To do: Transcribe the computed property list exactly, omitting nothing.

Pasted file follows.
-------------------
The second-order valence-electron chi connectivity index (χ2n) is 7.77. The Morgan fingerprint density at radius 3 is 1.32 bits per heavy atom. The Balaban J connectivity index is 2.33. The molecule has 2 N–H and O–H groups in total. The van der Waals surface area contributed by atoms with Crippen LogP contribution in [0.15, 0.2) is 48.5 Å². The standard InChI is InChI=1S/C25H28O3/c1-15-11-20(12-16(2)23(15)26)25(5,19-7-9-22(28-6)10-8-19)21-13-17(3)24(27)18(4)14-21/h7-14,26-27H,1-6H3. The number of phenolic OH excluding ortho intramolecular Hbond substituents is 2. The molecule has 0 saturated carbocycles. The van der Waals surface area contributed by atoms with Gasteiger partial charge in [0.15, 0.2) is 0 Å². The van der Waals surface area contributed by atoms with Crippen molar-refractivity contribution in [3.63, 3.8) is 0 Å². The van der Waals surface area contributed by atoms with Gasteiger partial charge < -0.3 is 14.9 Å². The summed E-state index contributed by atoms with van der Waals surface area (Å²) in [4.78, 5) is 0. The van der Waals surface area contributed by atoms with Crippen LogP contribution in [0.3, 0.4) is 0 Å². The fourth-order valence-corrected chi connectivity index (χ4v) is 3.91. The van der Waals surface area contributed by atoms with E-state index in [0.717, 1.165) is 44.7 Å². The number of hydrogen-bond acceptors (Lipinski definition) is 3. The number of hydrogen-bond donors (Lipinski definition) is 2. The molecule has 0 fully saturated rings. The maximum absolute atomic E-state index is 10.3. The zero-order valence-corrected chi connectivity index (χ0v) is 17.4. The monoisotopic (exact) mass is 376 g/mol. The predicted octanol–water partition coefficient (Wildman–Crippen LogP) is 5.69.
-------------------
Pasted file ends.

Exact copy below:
The second-order valence-electron chi connectivity index (χ2n) is 7.77. The Morgan fingerprint density at radius 3 is 1.32 bits per heavy atom. The Balaban J connectivity index is 2.33. The molecule has 2 N–H and O–H groups in total. The van der Waals surface area contributed by atoms with Crippen LogP contribution in [0.15, 0.2) is 48.5 Å². The standard InChI is InChI=1S/C25H28O3/c1-15-11-20(12-16(2)23(15)26)25(5,19-7-9-22(28-6)10-8-19)21-13-17(3)24(27)18(4)14-21/h7-14,26-27H,1-6H3. The number of phenolic OH excluding ortho intramolecular Hbond substituents is 2. The molecule has 0 saturated carbocycles. The van der Waals surface area contributed by atoms with Gasteiger partial charge in [0.15, 0.2) is 0 Å². The van der Waals surface area contributed by atoms with Crippen molar-refractivity contribution in [3.63, 3.8) is 0 Å². The van der Waals surface area contributed by atoms with Gasteiger partial charge < -0.3 is 14.9 Å². The summed E-state index contributed by atoms with van der Waals surface area (Å²) in [4.78, 5) is 0. The van der Waals surface area contributed by atoms with Crippen LogP contribution in [0.3, 0.4) is 0 Å². The fourth-order valence-corrected chi connectivity index (χ4v) is 3.91. The van der Waals surface area contributed by atoms with E-state index in [0.717, 1.165) is 44.7 Å². The number of hydrogen-bond acceptors (Lipinski definition) is 3. The number of hydrogen-bond donors (Lipinski definition) is 2. The molecule has 0 fully saturated rings. The maximum absolute atomic E-state index is 10.3. The zero-order valence-corrected chi connectivity index (χ0v) is 17.4. The monoisotopic (exact) mass is 376 g/mol. The predicted octanol–water partition coefficient (Wildman–Crippen LogP) is 5.69.